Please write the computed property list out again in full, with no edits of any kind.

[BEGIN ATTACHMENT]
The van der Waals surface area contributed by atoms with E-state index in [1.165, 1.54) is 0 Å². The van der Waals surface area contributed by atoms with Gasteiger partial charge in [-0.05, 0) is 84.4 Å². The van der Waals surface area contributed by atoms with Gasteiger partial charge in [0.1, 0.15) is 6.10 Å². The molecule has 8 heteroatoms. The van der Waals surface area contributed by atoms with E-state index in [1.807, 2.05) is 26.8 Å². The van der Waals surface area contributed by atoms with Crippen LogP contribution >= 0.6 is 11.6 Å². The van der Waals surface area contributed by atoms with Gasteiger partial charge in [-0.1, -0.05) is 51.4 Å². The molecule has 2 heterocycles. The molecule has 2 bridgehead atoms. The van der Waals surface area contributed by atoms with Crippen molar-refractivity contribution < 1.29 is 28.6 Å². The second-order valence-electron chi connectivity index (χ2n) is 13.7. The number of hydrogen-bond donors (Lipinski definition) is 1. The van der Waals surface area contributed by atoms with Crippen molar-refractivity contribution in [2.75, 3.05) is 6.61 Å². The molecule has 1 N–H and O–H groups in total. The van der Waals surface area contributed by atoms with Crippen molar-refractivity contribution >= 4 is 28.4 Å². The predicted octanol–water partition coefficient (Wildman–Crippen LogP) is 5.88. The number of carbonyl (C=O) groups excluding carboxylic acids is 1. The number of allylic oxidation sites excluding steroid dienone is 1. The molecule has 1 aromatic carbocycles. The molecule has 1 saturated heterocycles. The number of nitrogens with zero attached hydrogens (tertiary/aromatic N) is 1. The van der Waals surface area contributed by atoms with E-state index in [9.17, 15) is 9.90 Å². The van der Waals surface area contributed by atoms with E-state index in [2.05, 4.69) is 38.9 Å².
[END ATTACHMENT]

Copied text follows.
The van der Waals surface area contributed by atoms with E-state index in [1.165, 1.54) is 0 Å². The van der Waals surface area contributed by atoms with Gasteiger partial charge in [-0.05, 0) is 84.4 Å². The van der Waals surface area contributed by atoms with Gasteiger partial charge in [0.1, 0.15) is 6.10 Å². The molecule has 8 heteroatoms. The van der Waals surface area contributed by atoms with E-state index in [1.807, 2.05) is 26.8 Å². The van der Waals surface area contributed by atoms with Crippen LogP contribution >= 0.6 is 11.6 Å². The van der Waals surface area contributed by atoms with Gasteiger partial charge in [-0.1, -0.05) is 51.4 Å². The molecule has 2 heterocycles. The molecule has 2 bridgehead atoms. The van der Waals surface area contributed by atoms with Crippen molar-refractivity contribution < 1.29 is 28.6 Å². The second-order valence-electron chi connectivity index (χ2n) is 13.7. The number of hydrogen-bond donors (Lipinski definition) is 1. The van der Waals surface area contributed by atoms with Crippen molar-refractivity contribution in [2.75, 3.05) is 6.61 Å². The molecule has 1 N–H and O–H groups in total. The van der Waals surface area contributed by atoms with Crippen molar-refractivity contribution >= 4 is 28.4 Å². The predicted octanol–water partition coefficient (Wildman–Crippen LogP) is 5.88. The number of carbonyl (C=O) groups excluding carboxylic acids is 1. The number of allylic oxidation sites excluding steroid dienone is 1. The molecule has 1 aromatic carbocycles. The molecule has 1 saturated heterocycles. The number of nitrogens with zero attached hydrogens (tertiary/aromatic N) is 1. The van der Waals surface area contributed by atoms with E-state index in [9.17, 15) is 9.90 Å². The van der Waals surface area contributed by atoms with E-state index in [2.05, 4.69) is 38.9 Å².